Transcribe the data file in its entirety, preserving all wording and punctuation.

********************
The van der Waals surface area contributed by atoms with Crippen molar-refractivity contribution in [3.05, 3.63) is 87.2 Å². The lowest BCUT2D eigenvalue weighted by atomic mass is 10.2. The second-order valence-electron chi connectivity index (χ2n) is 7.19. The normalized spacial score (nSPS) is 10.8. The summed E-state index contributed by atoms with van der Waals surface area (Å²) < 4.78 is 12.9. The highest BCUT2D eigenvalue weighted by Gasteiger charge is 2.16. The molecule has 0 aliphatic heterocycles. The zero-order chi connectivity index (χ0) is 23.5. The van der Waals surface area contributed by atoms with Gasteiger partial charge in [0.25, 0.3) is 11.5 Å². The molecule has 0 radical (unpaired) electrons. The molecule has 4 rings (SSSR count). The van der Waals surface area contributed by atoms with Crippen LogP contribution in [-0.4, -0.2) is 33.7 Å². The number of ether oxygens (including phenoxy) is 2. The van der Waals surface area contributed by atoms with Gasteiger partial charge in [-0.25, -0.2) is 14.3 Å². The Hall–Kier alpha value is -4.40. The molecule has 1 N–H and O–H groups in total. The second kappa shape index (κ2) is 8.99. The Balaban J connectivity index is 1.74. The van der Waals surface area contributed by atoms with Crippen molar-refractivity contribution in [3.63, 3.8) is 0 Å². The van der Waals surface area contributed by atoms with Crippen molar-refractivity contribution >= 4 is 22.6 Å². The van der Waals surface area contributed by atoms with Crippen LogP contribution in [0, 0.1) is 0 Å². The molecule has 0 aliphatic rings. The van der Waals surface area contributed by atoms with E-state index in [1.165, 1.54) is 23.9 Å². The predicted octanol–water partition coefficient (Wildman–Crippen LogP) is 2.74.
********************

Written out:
The van der Waals surface area contributed by atoms with Crippen molar-refractivity contribution in [3.05, 3.63) is 87.2 Å². The lowest BCUT2D eigenvalue weighted by atomic mass is 10.2. The second-order valence-electron chi connectivity index (χ2n) is 7.19. The normalized spacial score (nSPS) is 10.8. The summed E-state index contributed by atoms with van der Waals surface area (Å²) < 4.78 is 12.9. The highest BCUT2D eigenvalue weighted by Gasteiger charge is 2.16. The molecule has 0 aliphatic heterocycles. The zero-order chi connectivity index (χ0) is 23.5. The van der Waals surface area contributed by atoms with Gasteiger partial charge in [0.25, 0.3) is 11.5 Å². The molecule has 0 radical (unpaired) electrons. The molecule has 4 rings (SSSR count). The van der Waals surface area contributed by atoms with Crippen LogP contribution in [-0.4, -0.2) is 33.7 Å². The number of ether oxygens (including phenoxy) is 2. The van der Waals surface area contributed by atoms with Gasteiger partial charge in [-0.25, -0.2) is 14.3 Å². The Hall–Kier alpha value is -4.40. The molecule has 1 N–H and O–H groups in total. The second kappa shape index (κ2) is 8.99. The Balaban J connectivity index is 1.74. The van der Waals surface area contributed by atoms with Crippen molar-refractivity contribution in [3.63, 3.8) is 0 Å². The van der Waals surface area contributed by atoms with Crippen molar-refractivity contribution >= 4 is 22.6 Å². The van der Waals surface area contributed by atoms with Crippen LogP contribution in [0, 0.1) is 0 Å². The molecule has 0 aliphatic rings. The van der Waals surface area contributed by atoms with E-state index in [1.165, 1.54) is 23.9 Å². The predicted octanol–water partition coefficient (Wildman–Crippen LogP) is 2.74.